The Rose Garden's "Next Plane to London" was one of the more well-remembered one-shot hits of the flower power era, reaching number 17 at the end of 1967. Like many of the records coming out of Southern California during the era, it bore the heavy influence of Los Angeles folk-rockers the Mamas & the Papas and the Byrds, though it had a more of a sunshine pop feel than the Byrds did. Like the Mamas & the Papas, the group featured male-female harmonies, with the group's sole female member, Diana de Rose, taking the lead on "Next Plane to London" with her deeper-than-average vocals.
The group's sole, self-titled album was produced by Charlie Greene and Brian Stone with Pat Pipolo; Greene and Stone were also involved, as managers and/or producers, in the early careers of Buffalo Springfield, Sonny & Cher, and Bob Lind. Most of the material on the LP actually had a more pronounced Byrds influence than "Next Plane to London" did, with many of the 12-string guitar lines specifically recalling Roger McGuinn's style on that instrument. The Byrds comparisons were further engendered by the inclusion of two Gene Clark songs, "Till Today" and "Long Time," that were never recorded by Clark, the Byrds, or anyone else.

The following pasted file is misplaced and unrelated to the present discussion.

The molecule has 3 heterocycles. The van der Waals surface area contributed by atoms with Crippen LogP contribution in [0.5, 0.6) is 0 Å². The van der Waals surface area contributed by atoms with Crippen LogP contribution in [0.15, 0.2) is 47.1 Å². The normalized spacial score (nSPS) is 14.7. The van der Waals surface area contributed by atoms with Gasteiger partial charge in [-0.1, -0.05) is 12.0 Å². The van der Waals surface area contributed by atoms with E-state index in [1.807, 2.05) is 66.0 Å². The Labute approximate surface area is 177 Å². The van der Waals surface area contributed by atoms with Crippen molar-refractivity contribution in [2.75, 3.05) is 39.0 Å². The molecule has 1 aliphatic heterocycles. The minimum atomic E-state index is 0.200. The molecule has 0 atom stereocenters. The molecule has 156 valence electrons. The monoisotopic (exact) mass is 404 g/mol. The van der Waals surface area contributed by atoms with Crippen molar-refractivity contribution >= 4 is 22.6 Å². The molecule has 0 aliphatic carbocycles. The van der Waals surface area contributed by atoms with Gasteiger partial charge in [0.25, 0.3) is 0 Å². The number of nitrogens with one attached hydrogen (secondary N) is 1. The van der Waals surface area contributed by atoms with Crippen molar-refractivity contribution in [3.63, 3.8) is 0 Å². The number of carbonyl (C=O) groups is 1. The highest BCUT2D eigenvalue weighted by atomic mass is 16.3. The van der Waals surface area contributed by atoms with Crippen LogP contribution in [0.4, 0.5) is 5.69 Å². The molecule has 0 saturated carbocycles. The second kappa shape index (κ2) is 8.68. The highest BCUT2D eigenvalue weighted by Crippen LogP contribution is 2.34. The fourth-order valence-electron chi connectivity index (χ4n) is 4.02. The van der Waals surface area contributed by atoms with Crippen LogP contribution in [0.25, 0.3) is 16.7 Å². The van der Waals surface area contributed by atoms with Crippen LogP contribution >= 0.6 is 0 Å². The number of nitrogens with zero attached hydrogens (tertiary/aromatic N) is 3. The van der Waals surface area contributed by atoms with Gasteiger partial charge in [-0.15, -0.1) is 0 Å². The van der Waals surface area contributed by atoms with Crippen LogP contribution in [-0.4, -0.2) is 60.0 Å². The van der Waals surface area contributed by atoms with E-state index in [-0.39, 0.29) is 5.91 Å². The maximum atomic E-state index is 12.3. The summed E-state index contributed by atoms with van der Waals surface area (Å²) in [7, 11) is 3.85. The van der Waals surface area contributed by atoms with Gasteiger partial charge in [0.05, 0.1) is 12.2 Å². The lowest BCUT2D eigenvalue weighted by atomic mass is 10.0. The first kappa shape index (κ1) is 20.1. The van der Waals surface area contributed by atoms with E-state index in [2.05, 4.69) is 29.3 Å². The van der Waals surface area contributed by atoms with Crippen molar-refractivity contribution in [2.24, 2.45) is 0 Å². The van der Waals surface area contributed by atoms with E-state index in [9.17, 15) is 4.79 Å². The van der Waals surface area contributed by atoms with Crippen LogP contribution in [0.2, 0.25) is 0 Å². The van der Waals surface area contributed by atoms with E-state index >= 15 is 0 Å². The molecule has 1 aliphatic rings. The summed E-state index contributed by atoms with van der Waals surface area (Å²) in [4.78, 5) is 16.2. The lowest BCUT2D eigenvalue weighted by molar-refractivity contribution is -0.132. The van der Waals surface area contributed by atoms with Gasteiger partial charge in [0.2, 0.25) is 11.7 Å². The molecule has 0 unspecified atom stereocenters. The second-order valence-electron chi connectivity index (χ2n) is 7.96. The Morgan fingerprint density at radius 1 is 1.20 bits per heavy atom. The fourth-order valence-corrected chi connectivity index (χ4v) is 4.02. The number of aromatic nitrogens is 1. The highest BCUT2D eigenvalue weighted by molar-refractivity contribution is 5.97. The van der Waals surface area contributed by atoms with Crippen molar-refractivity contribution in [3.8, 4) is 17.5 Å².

The Rose Garden began in the mid-'60s as the heavily Byrds-influenced band the Blokes, picking up de Rose before changing their name. Although the group is sometimes recalled as having virtually vanished after their hit single, the album did actually sneak up to number 176 on the charts, and was followed by a flop non-LP single, "Here's Today"/"If My World Falls Through." They split in late 1968 without recording anything else, though they briefly re-formed in 1969 with an altered lineup.